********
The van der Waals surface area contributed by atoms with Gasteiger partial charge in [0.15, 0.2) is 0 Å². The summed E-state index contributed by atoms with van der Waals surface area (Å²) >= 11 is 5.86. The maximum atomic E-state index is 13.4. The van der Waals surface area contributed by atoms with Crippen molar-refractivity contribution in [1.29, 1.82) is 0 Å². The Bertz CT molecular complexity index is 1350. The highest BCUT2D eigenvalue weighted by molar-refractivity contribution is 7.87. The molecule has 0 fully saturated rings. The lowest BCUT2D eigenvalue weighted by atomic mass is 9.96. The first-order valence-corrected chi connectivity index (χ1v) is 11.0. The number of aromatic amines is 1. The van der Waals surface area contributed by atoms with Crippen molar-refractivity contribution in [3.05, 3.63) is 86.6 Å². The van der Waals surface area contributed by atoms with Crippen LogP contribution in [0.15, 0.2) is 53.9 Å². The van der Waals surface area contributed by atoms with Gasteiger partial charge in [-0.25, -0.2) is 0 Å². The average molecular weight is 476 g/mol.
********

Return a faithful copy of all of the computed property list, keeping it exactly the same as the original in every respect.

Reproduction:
The van der Waals surface area contributed by atoms with Gasteiger partial charge in [0.15, 0.2) is 0 Å². The summed E-state index contributed by atoms with van der Waals surface area (Å²) >= 11 is 5.86. The maximum atomic E-state index is 13.4. The van der Waals surface area contributed by atoms with Crippen molar-refractivity contribution in [1.29, 1.82) is 0 Å². The Bertz CT molecular complexity index is 1350. The highest BCUT2D eigenvalue weighted by molar-refractivity contribution is 7.87. The molecule has 0 fully saturated rings. The lowest BCUT2D eigenvalue weighted by atomic mass is 9.96. The first-order valence-corrected chi connectivity index (χ1v) is 11.0. The number of aromatic amines is 1. The van der Waals surface area contributed by atoms with Crippen molar-refractivity contribution in [3.05, 3.63) is 86.6 Å². The van der Waals surface area contributed by atoms with Crippen LogP contribution in [0.15, 0.2) is 53.9 Å². The van der Waals surface area contributed by atoms with Gasteiger partial charge in [-0.25, -0.2) is 0 Å². The average molecular weight is 476 g/mol.